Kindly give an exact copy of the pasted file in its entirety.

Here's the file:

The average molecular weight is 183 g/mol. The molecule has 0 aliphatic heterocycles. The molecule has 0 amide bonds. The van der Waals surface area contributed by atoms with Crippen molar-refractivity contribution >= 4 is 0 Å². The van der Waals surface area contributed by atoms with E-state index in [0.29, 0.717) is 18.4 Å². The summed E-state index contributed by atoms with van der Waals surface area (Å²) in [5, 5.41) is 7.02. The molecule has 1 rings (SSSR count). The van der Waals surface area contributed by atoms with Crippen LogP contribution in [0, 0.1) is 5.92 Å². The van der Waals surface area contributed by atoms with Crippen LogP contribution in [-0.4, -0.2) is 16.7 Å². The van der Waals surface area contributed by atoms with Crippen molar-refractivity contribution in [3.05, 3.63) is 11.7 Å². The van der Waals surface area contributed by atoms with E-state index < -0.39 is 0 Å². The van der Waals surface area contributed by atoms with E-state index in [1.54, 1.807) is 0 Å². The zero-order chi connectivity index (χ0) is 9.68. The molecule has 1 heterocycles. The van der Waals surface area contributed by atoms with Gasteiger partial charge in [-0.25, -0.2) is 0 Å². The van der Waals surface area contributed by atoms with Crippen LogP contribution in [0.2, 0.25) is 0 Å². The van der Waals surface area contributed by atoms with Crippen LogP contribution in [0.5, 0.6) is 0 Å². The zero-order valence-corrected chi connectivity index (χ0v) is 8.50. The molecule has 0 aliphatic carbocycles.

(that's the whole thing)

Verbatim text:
The average molecular weight is 183 g/mol. The molecule has 0 aliphatic heterocycles. The molecule has 0 amide bonds. The van der Waals surface area contributed by atoms with Crippen molar-refractivity contribution >= 4 is 0 Å². The van der Waals surface area contributed by atoms with E-state index in [0.29, 0.717) is 18.4 Å². The summed E-state index contributed by atoms with van der Waals surface area (Å²) in [5, 5.41) is 7.02. The molecule has 1 rings (SSSR count). The van der Waals surface area contributed by atoms with Crippen LogP contribution in [0, 0.1) is 5.92 Å². The van der Waals surface area contributed by atoms with Crippen LogP contribution in [-0.4, -0.2) is 16.7 Å². The van der Waals surface area contributed by atoms with Crippen molar-refractivity contribution in [3.05, 3.63) is 11.7 Å². The van der Waals surface area contributed by atoms with E-state index < -0.39 is 0 Å². The van der Waals surface area contributed by atoms with E-state index in [1.54, 1.807) is 0 Å². The zero-order chi connectivity index (χ0) is 9.68. The molecule has 1 heterocycles. The van der Waals surface area contributed by atoms with Gasteiger partial charge in [-0.25, -0.2) is 0 Å². The van der Waals surface area contributed by atoms with Crippen LogP contribution in [0.2, 0.25) is 0 Å². The van der Waals surface area contributed by atoms with Crippen LogP contribution in [0.5, 0.6) is 0 Å². The zero-order valence-corrected chi connectivity index (χ0v) is 8.50. The molecule has 0 aliphatic carbocycles.